MONES successfully implemented the 5-year GAGGA project. Also, in 2020 MONES went through a leadership transition which was done successfully.

Reconstruction Women’s Fund managed to complete a large transition and there is a new team with a generational turnaround. The fund also concluded the TOC and Salesforce processes successfully.

In 2020 the Slovak-Czech Women’s Fund took one step back and use the time for (self)reflection and observation. In terms of support to grantees, SCWF provided grants to women’s and LGBTIQ organizations working on the themes of promoting sexual and reproductive rights.

In 2020 Fondo Semillas managed to go through a leadership transition and continued responding effectively to grassroots organizations during the pandemic. The budget was also incremented to more than 30%, allowing the fund to expand on grantmaking with a new resourcing model. Currently, Fondo Semillas has regranted to nearly 150 organizations.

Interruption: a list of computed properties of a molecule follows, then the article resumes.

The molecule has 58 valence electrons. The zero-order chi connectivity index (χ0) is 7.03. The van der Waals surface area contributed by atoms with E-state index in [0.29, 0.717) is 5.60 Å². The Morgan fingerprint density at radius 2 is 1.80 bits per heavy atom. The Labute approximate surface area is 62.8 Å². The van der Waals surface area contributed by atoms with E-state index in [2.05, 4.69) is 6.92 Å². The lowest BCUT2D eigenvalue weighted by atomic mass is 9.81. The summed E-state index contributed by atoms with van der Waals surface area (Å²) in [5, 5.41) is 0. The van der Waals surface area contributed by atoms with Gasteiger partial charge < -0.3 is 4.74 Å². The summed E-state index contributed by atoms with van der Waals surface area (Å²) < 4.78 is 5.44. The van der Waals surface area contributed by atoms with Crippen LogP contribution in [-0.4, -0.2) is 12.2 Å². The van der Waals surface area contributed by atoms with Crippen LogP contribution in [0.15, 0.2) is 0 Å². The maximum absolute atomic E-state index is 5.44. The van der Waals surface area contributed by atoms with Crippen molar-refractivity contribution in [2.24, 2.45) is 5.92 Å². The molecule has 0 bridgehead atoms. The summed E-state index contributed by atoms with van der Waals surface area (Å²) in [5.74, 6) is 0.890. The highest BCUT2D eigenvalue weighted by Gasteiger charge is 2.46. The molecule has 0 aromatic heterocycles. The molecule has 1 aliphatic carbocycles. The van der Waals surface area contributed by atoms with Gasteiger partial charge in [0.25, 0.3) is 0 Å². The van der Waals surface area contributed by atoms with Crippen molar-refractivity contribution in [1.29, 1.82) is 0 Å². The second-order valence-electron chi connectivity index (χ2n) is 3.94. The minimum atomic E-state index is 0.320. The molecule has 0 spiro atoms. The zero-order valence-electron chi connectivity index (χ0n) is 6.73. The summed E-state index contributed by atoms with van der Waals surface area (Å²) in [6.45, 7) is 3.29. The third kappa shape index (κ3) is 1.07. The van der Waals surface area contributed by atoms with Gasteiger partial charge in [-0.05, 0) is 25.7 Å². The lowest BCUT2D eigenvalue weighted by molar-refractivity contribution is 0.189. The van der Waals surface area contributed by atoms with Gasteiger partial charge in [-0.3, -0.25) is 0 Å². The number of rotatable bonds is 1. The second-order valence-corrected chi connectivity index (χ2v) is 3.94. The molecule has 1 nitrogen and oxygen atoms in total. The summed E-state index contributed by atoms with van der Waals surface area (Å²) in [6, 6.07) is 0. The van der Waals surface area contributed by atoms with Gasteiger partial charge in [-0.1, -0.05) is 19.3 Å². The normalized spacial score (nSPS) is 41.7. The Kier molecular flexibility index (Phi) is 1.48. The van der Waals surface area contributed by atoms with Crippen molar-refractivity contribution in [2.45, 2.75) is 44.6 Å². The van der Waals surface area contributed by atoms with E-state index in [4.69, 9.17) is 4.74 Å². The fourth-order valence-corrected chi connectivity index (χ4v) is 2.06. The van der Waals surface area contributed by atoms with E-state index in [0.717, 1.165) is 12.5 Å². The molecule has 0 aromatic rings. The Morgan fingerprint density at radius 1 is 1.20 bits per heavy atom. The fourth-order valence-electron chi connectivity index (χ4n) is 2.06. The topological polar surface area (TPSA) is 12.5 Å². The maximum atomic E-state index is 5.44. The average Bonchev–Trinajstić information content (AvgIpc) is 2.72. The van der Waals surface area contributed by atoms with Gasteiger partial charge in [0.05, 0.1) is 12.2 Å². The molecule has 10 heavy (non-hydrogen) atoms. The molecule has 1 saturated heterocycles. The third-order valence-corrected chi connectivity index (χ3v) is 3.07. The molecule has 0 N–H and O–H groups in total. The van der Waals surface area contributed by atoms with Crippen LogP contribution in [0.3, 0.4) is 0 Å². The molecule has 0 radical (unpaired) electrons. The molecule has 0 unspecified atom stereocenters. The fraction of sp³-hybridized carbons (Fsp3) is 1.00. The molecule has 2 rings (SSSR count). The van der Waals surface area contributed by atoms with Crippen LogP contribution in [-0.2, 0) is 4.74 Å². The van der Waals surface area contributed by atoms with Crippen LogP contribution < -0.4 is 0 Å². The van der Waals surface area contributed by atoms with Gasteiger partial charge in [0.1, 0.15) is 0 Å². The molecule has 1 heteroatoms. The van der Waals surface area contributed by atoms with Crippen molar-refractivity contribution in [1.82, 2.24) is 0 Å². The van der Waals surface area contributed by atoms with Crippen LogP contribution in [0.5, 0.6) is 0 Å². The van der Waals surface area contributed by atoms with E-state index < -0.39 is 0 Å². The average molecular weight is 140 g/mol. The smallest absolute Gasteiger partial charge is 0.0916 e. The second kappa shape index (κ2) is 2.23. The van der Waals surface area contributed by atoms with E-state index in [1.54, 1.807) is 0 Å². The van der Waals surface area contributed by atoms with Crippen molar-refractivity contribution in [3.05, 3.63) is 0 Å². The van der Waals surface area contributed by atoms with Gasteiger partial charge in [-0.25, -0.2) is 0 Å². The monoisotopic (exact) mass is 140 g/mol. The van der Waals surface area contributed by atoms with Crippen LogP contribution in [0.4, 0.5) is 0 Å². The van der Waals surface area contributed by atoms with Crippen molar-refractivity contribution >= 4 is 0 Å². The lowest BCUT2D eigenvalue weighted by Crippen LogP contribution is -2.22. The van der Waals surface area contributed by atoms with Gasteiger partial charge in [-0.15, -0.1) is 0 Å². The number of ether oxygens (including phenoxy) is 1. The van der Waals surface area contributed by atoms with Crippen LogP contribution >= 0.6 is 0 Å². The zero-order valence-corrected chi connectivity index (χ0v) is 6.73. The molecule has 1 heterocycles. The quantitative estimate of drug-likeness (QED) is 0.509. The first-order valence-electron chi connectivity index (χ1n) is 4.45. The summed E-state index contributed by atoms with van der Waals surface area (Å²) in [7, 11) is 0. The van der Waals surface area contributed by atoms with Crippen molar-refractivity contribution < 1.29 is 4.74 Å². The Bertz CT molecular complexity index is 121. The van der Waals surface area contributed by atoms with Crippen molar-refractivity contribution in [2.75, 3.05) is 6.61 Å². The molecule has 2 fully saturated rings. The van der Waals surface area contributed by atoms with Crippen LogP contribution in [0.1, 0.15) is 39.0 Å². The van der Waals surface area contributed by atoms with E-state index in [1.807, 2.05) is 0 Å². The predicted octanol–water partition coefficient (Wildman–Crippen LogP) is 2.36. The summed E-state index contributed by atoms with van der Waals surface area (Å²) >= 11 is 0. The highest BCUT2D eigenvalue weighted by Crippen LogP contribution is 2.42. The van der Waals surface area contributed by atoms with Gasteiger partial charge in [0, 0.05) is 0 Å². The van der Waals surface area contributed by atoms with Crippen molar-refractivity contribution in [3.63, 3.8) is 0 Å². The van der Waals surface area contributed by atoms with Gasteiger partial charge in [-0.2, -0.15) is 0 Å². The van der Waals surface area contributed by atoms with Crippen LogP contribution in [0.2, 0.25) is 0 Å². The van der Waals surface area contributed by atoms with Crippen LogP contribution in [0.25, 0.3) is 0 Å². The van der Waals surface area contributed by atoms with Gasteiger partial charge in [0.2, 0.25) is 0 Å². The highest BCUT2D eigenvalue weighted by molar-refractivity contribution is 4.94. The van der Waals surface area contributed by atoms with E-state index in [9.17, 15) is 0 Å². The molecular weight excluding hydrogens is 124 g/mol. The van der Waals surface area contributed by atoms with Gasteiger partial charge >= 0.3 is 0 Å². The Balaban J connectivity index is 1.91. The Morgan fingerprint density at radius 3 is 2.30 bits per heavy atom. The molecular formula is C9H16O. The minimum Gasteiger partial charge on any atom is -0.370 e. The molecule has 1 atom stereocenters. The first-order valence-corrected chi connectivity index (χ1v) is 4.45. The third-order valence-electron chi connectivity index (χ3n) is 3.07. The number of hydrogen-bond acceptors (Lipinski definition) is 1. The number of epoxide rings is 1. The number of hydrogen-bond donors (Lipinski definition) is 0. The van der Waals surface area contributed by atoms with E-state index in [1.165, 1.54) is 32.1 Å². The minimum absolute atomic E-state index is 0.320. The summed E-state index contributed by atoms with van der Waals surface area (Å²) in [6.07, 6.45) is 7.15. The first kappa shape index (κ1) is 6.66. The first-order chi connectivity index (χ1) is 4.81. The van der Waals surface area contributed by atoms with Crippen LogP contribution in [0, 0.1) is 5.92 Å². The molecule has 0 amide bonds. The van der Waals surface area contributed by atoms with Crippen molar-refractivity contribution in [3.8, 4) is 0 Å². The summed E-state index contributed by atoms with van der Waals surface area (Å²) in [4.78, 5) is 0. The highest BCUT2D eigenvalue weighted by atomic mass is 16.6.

Taso implemented two cycles of a humanitarian program intended to serve families and individuals in conditions of poverty. Thanks to the voluntary activism of grassroots-based social mobilization projects participants, grantees, and ex-grantees, Taso supported 640 families in the villages of Georgia and Tbilisi, the capital. The 2nd cycle is currently ongoing. Similarly, 67 rurally based vulnerable women received grants to start small businesses in 2020.

Tewa went through a learning process to transform into a virtual office to quickly support local communities. They then shared their learnings with grantee partners and volunteers. Tewa also secured granting from FJS from May 2020 to April 2023.